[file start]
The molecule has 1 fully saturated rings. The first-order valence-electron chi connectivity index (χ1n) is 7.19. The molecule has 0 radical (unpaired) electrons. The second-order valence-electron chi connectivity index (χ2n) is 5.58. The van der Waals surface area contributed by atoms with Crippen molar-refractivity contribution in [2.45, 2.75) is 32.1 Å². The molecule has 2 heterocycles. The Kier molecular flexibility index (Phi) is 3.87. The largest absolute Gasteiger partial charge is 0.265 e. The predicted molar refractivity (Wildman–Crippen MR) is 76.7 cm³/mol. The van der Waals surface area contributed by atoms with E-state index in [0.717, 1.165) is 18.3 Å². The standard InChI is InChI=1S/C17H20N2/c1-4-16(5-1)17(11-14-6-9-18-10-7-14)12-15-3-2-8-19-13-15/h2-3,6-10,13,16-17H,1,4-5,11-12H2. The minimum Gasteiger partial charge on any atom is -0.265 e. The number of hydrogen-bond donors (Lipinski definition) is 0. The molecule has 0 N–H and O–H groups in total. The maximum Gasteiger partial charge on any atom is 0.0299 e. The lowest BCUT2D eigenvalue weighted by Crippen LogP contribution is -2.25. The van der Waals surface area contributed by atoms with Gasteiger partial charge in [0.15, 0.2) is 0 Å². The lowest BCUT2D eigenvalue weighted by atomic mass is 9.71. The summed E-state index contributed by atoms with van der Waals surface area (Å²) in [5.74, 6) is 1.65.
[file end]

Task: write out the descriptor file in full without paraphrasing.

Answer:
The molecule has 1 fully saturated rings. The first-order valence-electron chi connectivity index (χ1n) is 7.19. The molecule has 0 radical (unpaired) electrons. The second-order valence-electron chi connectivity index (χ2n) is 5.58. The van der Waals surface area contributed by atoms with Crippen molar-refractivity contribution in [2.45, 2.75) is 32.1 Å². The molecule has 2 heterocycles. The Kier molecular flexibility index (Phi) is 3.87. The largest absolute Gasteiger partial charge is 0.265 e. The predicted molar refractivity (Wildman–Crippen MR) is 76.7 cm³/mol. The van der Waals surface area contributed by atoms with E-state index in [0.717, 1.165) is 18.3 Å². The standard InChI is InChI=1S/C17H20N2/c1-4-16(5-1)17(11-14-6-9-18-10-7-14)12-15-3-2-8-19-13-15/h2-3,6-10,13,16-17H,1,4-5,11-12H2. The minimum Gasteiger partial charge on any atom is -0.265 e. The number of hydrogen-bond donors (Lipinski definition) is 0. The molecule has 0 N–H and O–H groups in total. The maximum Gasteiger partial charge on any atom is 0.0299 e. The lowest BCUT2D eigenvalue weighted by Crippen LogP contribution is -2.25. The van der Waals surface area contributed by atoms with Gasteiger partial charge in [0.15, 0.2) is 0 Å². The lowest BCUT2D eigenvalue weighted by atomic mass is 9.71. The summed E-state index contributed by atoms with van der Waals surface area (Å²) in [5.74, 6) is 1.65.